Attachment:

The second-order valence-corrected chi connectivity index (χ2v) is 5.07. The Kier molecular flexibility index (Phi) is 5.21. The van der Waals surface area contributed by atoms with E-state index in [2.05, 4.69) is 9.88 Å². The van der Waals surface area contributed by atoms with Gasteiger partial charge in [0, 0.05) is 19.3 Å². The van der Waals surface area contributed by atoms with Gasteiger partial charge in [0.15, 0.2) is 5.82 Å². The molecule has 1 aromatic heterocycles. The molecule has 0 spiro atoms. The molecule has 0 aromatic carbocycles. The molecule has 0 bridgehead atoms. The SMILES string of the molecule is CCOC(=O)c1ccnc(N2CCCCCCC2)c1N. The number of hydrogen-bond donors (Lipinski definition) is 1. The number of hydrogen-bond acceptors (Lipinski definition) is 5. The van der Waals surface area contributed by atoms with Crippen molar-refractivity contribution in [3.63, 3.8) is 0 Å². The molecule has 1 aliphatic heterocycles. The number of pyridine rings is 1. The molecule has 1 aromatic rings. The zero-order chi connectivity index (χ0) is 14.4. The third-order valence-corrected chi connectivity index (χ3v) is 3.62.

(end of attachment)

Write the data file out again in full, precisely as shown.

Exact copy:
The second-order valence-corrected chi connectivity index (χ2v) is 5.07. The Kier molecular flexibility index (Phi) is 5.21. The van der Waals surface area contributed by atoms with E-state index in [2.05, 4.69) is 9.88 Å². The van der Waals surface area contributed by atoms with Gasteiger partial charge in [0, 0.05) is 19.3 Å². The van der Waals surface area contributed by atoms with Gasteiger partial charge in [0.15, 0.2) is 5.82 Å². The molecule has 1 aromatic heterocycles. The molecule has 0 spiro atoms. The molecule has 0 aromatic carbocycles. The molecule has 0 bridgehead atoms. The SMILES string of the molecule is CCOC(=O)c1ccnc(N2CCCCCCC2)c1N. The number of hydrogen-bond donors (Lipinski definition) is 1. The number of hydrogen-bond acceptors (Lipinski definition) is 5. The van der Waals surface area contributed by atoms with Crippen molar-refractivity contribution in [3.63, 3.8) is 0 Å². The molecule has 1 aliphatic heterocycles. The number of pyridine rings is 1. The molecule has 1 aromatic rings. The zero-order chi connectivity index (χ0) is 14.4. The third-order valence-corrected chi connectivity index (χ3v) is 3.62.